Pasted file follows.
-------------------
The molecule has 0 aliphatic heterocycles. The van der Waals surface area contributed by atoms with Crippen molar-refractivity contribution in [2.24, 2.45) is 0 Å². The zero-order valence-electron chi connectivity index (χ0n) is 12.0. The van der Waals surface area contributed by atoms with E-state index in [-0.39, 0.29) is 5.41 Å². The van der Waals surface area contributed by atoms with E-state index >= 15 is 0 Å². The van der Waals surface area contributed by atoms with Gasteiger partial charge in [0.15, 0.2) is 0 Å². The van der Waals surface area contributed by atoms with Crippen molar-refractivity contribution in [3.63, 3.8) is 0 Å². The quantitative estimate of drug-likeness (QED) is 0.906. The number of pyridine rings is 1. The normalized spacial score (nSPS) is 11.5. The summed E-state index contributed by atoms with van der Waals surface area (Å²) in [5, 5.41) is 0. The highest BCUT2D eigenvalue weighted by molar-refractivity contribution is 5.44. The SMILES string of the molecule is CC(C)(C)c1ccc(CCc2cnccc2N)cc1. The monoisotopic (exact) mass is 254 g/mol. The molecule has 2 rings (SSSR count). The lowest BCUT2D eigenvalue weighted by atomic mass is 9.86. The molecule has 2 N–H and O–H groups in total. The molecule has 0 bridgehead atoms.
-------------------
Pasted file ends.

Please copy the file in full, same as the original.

The molecule has 0 aliphatic heterocycles. The van der Waals surface area contributed by atoms with Crippen molar-refractivity contribution in [2.24, 2.45) is 0 Å². The zero-order valence-electron chi connectivity index (χ0n) is 12.0. The van der Waals surface area contributed by atoms with E-state index in [-0.39, 0.29) is 5.41 Å². The van der Waals surface area contributed by atoms with E-state index >= 15 is 0 Å². The van der Waals surface area contributed by atoms with Gasteiger partial charge in [0.15, 0.2) is 0 Å². The van der Waals surface area contributed by atoms with Crippen molar-refractivity contribution in [3.63, 3.8) is 0 Å². The quantitative estimate of drug-likeness (QED) is 0.906. The number of pyridine rings is 1. The normalized spacial score (nSPS) is 11.5. The summed E-state index contributed by atoms with van der Waals surface area (Å²) in [5, 5.41) is 0. The highest BCUT2D eigenvalue weighted by molar-refractivity contribution is 5.44. The SMILES string of the molecule is CC(C)(C)c1ccc(CCc2cnccc2N)cc1. The monoisotopic (exact) mass is 254 g/mol. The molecule has 2 rings (SSSR count). The lowest BCUT2D eigenvalue weighted by atomic mass is 9.86. The molecule has 2 N–H and O–H groups in total. The molecule has 0 bridgehead atoms.